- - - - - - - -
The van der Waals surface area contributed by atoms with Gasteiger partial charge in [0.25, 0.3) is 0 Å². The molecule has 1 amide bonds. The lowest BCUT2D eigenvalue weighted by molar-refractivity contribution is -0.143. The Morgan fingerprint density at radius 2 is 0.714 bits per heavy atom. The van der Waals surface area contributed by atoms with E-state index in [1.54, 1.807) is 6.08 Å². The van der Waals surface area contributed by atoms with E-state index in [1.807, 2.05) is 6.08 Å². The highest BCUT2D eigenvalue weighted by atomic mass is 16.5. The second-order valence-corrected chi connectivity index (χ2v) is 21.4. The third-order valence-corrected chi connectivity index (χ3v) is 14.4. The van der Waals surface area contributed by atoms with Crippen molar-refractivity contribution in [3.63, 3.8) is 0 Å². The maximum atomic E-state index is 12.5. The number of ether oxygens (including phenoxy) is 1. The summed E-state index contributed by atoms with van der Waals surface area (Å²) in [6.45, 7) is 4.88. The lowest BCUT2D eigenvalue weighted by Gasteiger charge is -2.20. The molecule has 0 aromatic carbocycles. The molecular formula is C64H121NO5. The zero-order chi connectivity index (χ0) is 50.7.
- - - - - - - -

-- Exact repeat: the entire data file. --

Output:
The van der Waals surface area contributed by atoms with Gasteiger partial charge in [0.25, 0.3) is 0 Å². The molecule has 1 amide bonds. The lowest BCUT2D eigenvalue weighted by molar-refractivity contribution is -0.143. The Morgan fingerprint density at radius 2 is 0.714 bits per heavy atom. The van der Waals surface area contributed by atoms with E-state index in [1.54, 1.807) is 6.08 Å². The van der Waals surface area contributed by atoms with E-state index in [1.807, 2.05) is 6.08 Å². The highest BCUT2D eigenvalue weighted by atomic mass is 16.5. The second-order valence-corrected chi connectivity index (χ2v) is 21.4. The third-order valence-corrected chi connectivity index (χ3v) is 14.4. The van der Waals surface area contributed by atoms with Crippen molar-refractivity contribution in [3.63, 3.8) is 0 Å². The maximum atomic E-state index is 12.5. The number of ether oxygens (including phenoxy) is 1. The summed E-state index contributed by atoms with van der Waals surface area (Å²) in [6.45, 7) is 4.88. The lowest BCUT2D eigenvalue weighted by Gasteiger charge is -2.20. The molecule has 0 aromatic carbocycles. The molecular formula is C64H121NO5. The zero-order chi connectivity index (χ0) is 50.7.